Q&A with Amanda Hensgen, school psychology alumni

Amanda Hensgen

We interviewed school psychology alumni Amanda Hensgen about her path to the Department of Educational Psychology at the University of Minnesota and what she would like prospective students to know.

How did your path lead to the Department of Educational Psychology and your particular major?

I attended my undergraduate at UW-Madison and majored in psychology. I knew I wanted to pursue further education to be able to practice in the field of psychology. As the daughter of two teachers, I grew up valuing public education. I have also always loved working with children, so I was interested in exploring a career that combined psychology, children, and schools. As a senior in undergraduate, I asked if I could take the Introduction to School Psychology graduate course at UW-Madison. In that class, I learned about the profession of school psychology and had the opportunity to shadow a school psychologist. That course solidified my desire to apply to school psychology graduate programs and pursue a career as a school psychologist.

What is most exciting about your work?

This is my seventh year as school psychologist in Minneapolis Public Schools, including my internship. I have had the opportunity to work in a variety of schools during this time ranging from Early Childhood Special Education (ECSE)/Early Intervention (EI) services, elementary and middle school, and even a brief stint in a high school. I have been in a Pre K-8th grade building for the last three years and serve as the full-time Multi-Tiered Systems of Support (MTSS) coordinator. Having the opportunity to engage in systems change work full time has been the most rewarding role. I consult and collaborate with educators daily about the use of evidence-based instructional practices and supports. Aside from my work coordinating MTSS, I enjoy all my direct interactions with students. I particularly enjoy working with students with emotional and behavioral disorders and have found an unexpected joy for middle school students over the past few years. Additionally, anytime I have the opportunity to work with families is particularly fulfilling. I found my work in ECSE/EI services to be a wonderful opportunity to collaborate directly with families in their homes and to provide needed early intervention services to support children before they even enter school.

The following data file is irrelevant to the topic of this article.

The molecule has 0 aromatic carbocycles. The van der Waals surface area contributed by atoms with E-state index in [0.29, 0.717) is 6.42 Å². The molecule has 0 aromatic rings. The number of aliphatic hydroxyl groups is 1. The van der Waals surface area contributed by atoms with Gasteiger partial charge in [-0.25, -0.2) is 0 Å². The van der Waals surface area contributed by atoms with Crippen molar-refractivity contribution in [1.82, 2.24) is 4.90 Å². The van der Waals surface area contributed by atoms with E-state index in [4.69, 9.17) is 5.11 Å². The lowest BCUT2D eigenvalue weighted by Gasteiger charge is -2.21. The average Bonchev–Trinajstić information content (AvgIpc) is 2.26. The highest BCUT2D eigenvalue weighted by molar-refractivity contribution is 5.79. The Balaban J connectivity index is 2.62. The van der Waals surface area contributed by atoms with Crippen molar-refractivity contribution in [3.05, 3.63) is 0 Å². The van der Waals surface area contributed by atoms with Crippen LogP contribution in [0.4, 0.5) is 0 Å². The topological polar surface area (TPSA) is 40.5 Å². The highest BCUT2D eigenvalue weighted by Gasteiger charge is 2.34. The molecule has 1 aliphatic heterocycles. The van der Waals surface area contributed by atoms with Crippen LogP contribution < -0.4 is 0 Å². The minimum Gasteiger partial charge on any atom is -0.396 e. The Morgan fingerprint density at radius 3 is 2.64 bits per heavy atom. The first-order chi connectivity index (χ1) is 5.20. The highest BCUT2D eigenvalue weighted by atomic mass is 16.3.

What has been most challenging?

I have experienced many challenges over the years as a school psychologist in an urban public school system. Although my experiences have overwhelmingly been positive, it is challenging to be a part of an educational system that does not serve the needs of all students. The opportunity gaps remain large and many educational practices such as exclusionary discipline and special education eligibility disproportionately affect our BIPOC students. Many current educational policies perpetuate these inequities. I believe our educational systems need to adapt so all students are successful and achieve.